With clear language and bracing honesty,
Jason Reynolds’s young-adult novels grapple
with thorny issues (alcohol abuse, gun violence, police brutality) in contemporary urban
settings, offering a subset of readers a literary
mirror they’ve never had before. Last fall, the
D.C.-born writer tackled a new form—the novel
in verse—with Long Way Down, which follows
Will, a 15-year-old boy dealing with the shooting death of his brother. The book hit the New
York Times best-seller list and was a National
Book Award fnalist. Reynolds followed up
this spring with the poem “For Every One”
and the middle-school-age novel Sunny.
You’ve said that you draw from real life in
creating your characters. Who inspired Will?
When I was 19, I lost a dear friend to murder. The pain
was so heavy, I was certain that I could have taken a
life and been okay with it. I think that America has a
tough time speaking about anger honestly, and
young people don’t know how to relate to their anger
in a healthy way. If it wasn’t for my buddy’s mother
begging us to leave it alone, I’m not sure I’d be talking
to you right now.
How do you know what will resonate with
younger readers? It’s dangerous for adults to feel
like they can speak for young people if they’ve never
spoken to young people. The other side is that you
have to be able to listen—to ask them the right questions, [ones] that may be a bit uncomfortable. And to
listen [not just] to their answers, but to what they
aren’t telling you.
Do you feel any pressure for your novels to reflect
the current political climate? My job is to illuminate
that which is perennial in our country, whether it’s
poverty, racism, sexism, anger, pain, trauma, love, fear,
happiness, or marginalization. If I’m writing honest
work, young people will be able to read a story and
then make the connection to the current political climate. That’s far more important: How can we teach
our young people how to think and not what to think?
FOR FINDING POETRY
Saskatchewan-born siblings Chad and Jared Moldenhauer’s frst video
game—the visually stunning run-and-gunner Cuphead—sold more
than 2 million units between its late-September 2017 release and the
end of the year. Forgoing super-realistic 3-D graphics, Cuphead uses
hand-drawn animation inspired by 1930s “rubber hose”–style cartoons
(think Steamboat Willie) and an original big-band score as the backdrop for an action game that’s addictive yet easy to master. Cuphead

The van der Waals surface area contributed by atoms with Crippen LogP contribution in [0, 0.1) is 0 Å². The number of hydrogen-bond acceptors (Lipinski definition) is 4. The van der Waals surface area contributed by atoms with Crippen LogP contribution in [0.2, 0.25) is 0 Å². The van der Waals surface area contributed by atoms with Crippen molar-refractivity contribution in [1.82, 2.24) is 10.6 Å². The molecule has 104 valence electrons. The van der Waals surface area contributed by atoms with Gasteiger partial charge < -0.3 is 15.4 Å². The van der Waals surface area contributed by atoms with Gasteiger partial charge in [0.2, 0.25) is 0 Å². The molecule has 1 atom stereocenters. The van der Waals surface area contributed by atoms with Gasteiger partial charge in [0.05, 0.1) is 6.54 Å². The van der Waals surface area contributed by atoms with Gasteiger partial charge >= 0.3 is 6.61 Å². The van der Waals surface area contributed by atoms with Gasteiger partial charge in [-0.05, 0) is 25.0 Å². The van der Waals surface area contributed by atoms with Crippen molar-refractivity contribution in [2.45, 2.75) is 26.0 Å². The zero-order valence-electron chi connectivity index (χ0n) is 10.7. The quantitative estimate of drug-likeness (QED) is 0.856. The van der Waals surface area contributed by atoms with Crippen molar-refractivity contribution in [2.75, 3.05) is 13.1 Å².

was infuenced in part by “studying a lot of games” from the Sega Master era, says Chad, a former digital marketer who taught himself to
draw by watching old cartoons. Jared, who had worked for the family’s
construction business, designed the game play while Chad’s wife,
Maja, hand-inked its visuals. The Moldenhauers mortgaged their
homes to fnish production; a development deal with Microsoft helped
with marketing and promotion. While Cuphead appeals to “a nostalgia
for any kind of handmade art,” Chad says, it’s also just a nice break.
“One can only take so many brown landscapes and bald white dudes.”
THE PROBLEM: LeBron James was
leaving the Miami Heat in 2014.
Omar Raja, a 20-year-old Central
Florida University sophomore,
was bummed and looking to console himself by watching funny in-game clips of James on You Tube.
There weren’t any.
THE EPIPHANY: Raja began using his
iPhone to capture quirky game
moments off the TV. Why not
THE EXECUTION: Raja set up the
House of Highlights Instagram
account and began posting his
clips. Soon he was also uploading
highlights sent to him by friends.
House of Highlights founder,
37 / 38
For inking a video-game hit
Chad and Jared Moldenhauer
Cofounders, directors, Studio MDHR
THE RESULT: Bleacher Report
acquired HoH in 2015, and
since then the account has
grown to more than 8 million
followers (including A-listers
like Cristiano Ronaldo, Nicki
Minaj, and LeBron himself).
HoH sponsors now include
Under Armour and Lexus.
Raja signed You Tube star
Supremedreams_ 1 to develop
scripted content for HoH’s
You Tube channel. The key to
connecting with his gen Z audi-
ence is authenticity, Raja says,
adding, “The second I start
selling out is when things go
downward.” I l l u